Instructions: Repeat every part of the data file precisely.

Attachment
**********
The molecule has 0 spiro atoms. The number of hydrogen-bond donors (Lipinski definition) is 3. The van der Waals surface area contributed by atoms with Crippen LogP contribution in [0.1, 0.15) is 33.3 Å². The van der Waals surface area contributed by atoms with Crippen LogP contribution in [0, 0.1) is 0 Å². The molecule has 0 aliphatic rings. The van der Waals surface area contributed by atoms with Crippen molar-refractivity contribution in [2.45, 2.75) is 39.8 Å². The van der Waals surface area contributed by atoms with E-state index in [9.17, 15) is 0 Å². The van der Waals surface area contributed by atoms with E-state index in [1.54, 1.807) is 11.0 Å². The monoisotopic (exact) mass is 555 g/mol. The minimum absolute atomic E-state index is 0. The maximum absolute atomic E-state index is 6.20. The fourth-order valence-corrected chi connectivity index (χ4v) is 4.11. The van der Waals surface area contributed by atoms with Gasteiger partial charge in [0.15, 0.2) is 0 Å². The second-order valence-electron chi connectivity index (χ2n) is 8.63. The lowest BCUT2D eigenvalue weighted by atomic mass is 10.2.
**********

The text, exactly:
The molecule has 0 spiro atoms. The number of hydrogen-bond donors (Lipinski definition) is 3. The van der Waals surface area contributed by atoms with Crippen LogP contribution in [0.1, 0.15) is 33.3 Å². The van der Waals surface area contributed by atoms with Crippen LogP contribution in [0, 0.1) is 0 Å². The molecule has 0 aliphatic rings. The van der Waals surface area contributed by atoms with Crippen molar-refractivity contribution in [2.45, 2.75) is 39.8 Å². The van der Waals surface area contributed by atoms with E-state index in [9.17, 15) is 0 Å². The van der Waals surface area contributed by atoms with E-state index in [1.54, 1.807) is 11.0 Å². The monoisotopic (exact) mass is 555 g/mol. The minimum absolute atomic E-state index is 0. The maximum absolute atomic E-state index is 6.20. The fourth-order valence-corrected chi connectivity index (χ4v) is 4.11. The van der Waals surface area contributed by atoms with Gasteiger partial charge in [0.15, 0.2) is 0 Å². The second-order valence-electron chi connectivity index (χ2n) is 8.63. The lowest BCUT2D eigenvalue weighted by atomic mass is 10.2.